Google China Wants To Be Ahead Within Five Years

    April 15, 2008

Corporate leaders are in tough positions when trying to predict the future.  If they’re too positive, they’re seen as overconfident.  Too cautious, and people wonder why they’re scared.  So Google China’s Kai-Fu Lee seems to have aimed at a middle ground when describing his pursuit of Baidu.

Google China
 Kai-Fu Lee

"Certainly, we would like to aspire to be a market leader in five years," he said at a recent conference.  Terence Poon reports that he later continued, "Gaining share against a well-established, supermajority competitor is a difficult proposition because there is a certain critical mass, economy of scale and word-of-mouth effect that one has to overcome."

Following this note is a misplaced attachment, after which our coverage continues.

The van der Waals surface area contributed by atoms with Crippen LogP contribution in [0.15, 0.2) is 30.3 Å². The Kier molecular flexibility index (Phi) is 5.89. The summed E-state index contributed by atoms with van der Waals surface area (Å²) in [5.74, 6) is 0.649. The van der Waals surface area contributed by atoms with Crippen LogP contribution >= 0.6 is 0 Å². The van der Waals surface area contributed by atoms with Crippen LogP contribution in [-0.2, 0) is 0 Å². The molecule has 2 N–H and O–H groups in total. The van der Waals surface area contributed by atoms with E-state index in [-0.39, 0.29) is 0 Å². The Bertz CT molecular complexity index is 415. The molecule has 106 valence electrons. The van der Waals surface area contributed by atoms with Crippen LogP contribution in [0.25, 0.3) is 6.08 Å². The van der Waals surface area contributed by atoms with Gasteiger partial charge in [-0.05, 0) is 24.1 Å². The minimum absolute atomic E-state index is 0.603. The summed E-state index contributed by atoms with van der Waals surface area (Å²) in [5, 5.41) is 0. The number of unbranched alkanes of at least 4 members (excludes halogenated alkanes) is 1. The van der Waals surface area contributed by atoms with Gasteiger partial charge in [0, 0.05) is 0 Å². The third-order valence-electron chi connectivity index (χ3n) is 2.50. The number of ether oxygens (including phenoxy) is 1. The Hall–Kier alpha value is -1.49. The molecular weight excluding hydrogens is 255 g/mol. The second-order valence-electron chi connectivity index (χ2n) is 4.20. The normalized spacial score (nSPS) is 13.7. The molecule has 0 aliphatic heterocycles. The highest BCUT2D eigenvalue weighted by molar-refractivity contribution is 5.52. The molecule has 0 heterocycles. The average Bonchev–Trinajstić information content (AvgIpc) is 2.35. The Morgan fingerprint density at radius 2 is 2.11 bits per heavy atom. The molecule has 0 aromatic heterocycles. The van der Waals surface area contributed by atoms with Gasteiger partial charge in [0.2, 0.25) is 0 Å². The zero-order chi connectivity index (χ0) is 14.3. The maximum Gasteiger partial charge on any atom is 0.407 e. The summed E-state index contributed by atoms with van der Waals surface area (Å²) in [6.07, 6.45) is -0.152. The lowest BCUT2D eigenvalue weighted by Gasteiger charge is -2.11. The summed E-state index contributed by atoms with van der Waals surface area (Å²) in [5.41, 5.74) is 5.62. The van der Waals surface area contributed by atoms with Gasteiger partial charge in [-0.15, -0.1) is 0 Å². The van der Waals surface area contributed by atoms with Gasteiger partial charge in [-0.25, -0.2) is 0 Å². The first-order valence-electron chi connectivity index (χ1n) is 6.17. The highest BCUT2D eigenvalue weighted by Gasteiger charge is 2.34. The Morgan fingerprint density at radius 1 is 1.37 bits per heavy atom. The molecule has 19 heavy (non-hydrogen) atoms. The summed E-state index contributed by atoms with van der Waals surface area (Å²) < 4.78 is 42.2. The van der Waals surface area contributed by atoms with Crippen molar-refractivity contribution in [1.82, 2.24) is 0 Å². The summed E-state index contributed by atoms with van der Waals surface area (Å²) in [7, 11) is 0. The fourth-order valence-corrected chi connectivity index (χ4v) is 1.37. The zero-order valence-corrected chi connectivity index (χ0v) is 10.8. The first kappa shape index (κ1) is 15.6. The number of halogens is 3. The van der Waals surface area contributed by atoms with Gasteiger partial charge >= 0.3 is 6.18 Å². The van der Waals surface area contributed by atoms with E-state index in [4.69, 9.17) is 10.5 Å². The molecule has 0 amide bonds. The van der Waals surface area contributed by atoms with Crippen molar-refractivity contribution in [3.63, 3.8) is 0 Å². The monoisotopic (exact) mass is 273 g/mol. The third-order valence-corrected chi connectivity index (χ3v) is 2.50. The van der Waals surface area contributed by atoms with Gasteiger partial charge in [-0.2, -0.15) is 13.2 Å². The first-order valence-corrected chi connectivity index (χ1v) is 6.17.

And from watching Yahoo, Microsoft, and Ask, Google would certainly know, eh?  Indeed, in 2007, Eric Schmidt spoke of China’s 5,000-year history, and it seemed like Google China’s earnings wouldn’t be examined for another four years.

Unfortunately (for Google), five years – or any amount of time – may not be a long enough period for it to pass Baidu.  In a year-over-year comparison between fourth quarters, Google’s market share rose from 17 to 26 percent, according to Poon.  But Baidu’s went from 58 to 60 percent in the same period.

Since Kai-Fu Lee can’t simply give up, setting a nonbinding, far-out goal seems like a reasonable way to go.